Manchurian Cuisine

东北人家 (Dongbei/Manchurian People’s Home)
Restaurant Chain in China

Dearest NYC readers, this post is going to be somewhat irrelevant for your weekend restaurant search. This post is less of a review but an introduction to northern Chinese cuisine. Dongbei, previously Manchuria, is the most northeastern region of China. It shares a border with Russia, Mongolia, and Korea. The cuisine is rarely talked about in the US and I think that should change. Here in NYC you have your Cantonese, Shanghainese, Sichuan and maaaybe even Yunnan food. All are very different, by the way. Dongbei or Northern or Manchurian food is another major type of cuisine that is probably one of the least pretentious ones. Because the weather can get extremely cold in the region, the cuisine is very substantial, hearty and uses LOTS OF GARLIC. Northerners also eat a lot of delicious carby foods, aka. my kind of foods. Pictured above is the waiting area of the Dongbei restaurant we were at where you get free sunflower seeds and are encouraged to toss the shells on the ground. Love China.

东北人家    东北人家
Chinese cornbread. It’s denser, grainier, and less sweet than what we think of as “southern” cornbread in the US. My dad hates eating it because it was the only carb he had growing up during the Cultural Revolution in China. I, a first world child, grew up eating jasmine rice and so relish the meals where we have cornbread. This is a panfried version.

Wo Wo Tou, or directly translated as “Nest heads” … go figure. This is a steamed version of the corn bread. Often sweeter, and chewier because of its shape.

Crispy “Hand-Pulled” Pancake. It’s like a scallion pancake with more layers and no scallions. Greasy, crispy on the outside, and chewy on the inside, this pancake is addicting as hell.

东北人家This is a classic one. Braised Pork with Vermicelli. The pork is cooked until extreeeemely soft, giving the soup a nice porky flavor. Wilted winter cabbage adds sweetness to the soup. Fat clear noodles soak up the soup. You eat the pork, cabbage, and vermicelli, AND drink the soup.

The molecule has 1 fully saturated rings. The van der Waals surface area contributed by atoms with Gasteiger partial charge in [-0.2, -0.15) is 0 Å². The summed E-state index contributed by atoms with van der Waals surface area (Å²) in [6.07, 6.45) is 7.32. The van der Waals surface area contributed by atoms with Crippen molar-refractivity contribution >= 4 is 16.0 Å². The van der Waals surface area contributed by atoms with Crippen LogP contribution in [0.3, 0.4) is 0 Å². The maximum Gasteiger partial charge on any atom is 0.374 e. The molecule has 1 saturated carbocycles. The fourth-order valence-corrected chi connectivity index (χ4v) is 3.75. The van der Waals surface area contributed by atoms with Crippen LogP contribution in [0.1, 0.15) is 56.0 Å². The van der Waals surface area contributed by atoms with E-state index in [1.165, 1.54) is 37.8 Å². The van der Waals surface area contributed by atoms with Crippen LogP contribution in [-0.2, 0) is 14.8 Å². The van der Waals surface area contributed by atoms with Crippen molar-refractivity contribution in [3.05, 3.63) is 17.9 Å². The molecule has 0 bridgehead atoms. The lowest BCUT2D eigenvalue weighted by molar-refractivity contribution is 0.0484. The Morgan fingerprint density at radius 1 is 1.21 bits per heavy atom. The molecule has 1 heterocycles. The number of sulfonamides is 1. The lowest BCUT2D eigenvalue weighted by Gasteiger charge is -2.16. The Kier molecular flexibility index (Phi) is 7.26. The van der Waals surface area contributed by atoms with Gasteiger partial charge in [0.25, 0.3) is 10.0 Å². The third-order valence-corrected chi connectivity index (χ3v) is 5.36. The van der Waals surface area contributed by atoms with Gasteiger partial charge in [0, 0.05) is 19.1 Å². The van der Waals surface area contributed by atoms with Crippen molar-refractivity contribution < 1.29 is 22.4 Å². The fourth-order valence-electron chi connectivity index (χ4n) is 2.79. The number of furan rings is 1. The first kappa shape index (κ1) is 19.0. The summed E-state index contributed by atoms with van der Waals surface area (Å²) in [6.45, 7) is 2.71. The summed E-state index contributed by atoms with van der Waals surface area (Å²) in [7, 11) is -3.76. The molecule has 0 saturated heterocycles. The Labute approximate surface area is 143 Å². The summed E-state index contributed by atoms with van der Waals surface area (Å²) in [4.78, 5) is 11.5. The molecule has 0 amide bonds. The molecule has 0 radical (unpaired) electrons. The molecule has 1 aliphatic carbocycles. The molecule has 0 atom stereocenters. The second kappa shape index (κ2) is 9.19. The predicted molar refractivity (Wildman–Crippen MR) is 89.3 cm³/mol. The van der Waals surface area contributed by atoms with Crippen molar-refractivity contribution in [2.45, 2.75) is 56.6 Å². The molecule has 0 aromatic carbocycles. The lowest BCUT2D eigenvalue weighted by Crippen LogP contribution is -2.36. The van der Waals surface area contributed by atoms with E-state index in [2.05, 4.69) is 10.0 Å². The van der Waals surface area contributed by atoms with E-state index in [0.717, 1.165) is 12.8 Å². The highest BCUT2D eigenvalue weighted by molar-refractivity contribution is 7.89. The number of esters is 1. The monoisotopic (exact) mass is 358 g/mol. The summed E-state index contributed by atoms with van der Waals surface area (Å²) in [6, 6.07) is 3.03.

Garlicky Eggplant. The eggplant is slightly fried on the outside with a bit of cornstarch so it forms a thin crisp layer. Center is slightly sweet and mushy.

This dish doesn’t look great but is fantastic. It is made with a type of long flat bean that I’ve never seen in the US. The beans are cooked with LOTS of garlic, potatoes, and tender braised pork shoulder.
They eat salads! Most Chinese people don’t eat raw vegetables but I guess Dongbei-ers do. The dressing here is simply Chinese vinegar, soy sauce, sesame oil, and a bit of sugar.

Wild vegetable (cilantro-ish) wrapped in tofu skin, dipped in a chunky meaty sauce.

Steamed pumpkin, fresh corn, and lots of those long beans I mentioned earlier.

东北人家Three types of dumplings: egg and tomato, chive and egg, and leek


东北人家Dessert here is another kind of pancake. It is made with rice flour, like my purple yam recipe, stuffed with red bean paste, and fried. Just a tinge sweet, it’s a greasy delectable delight to end the already way-too-heavy meal.

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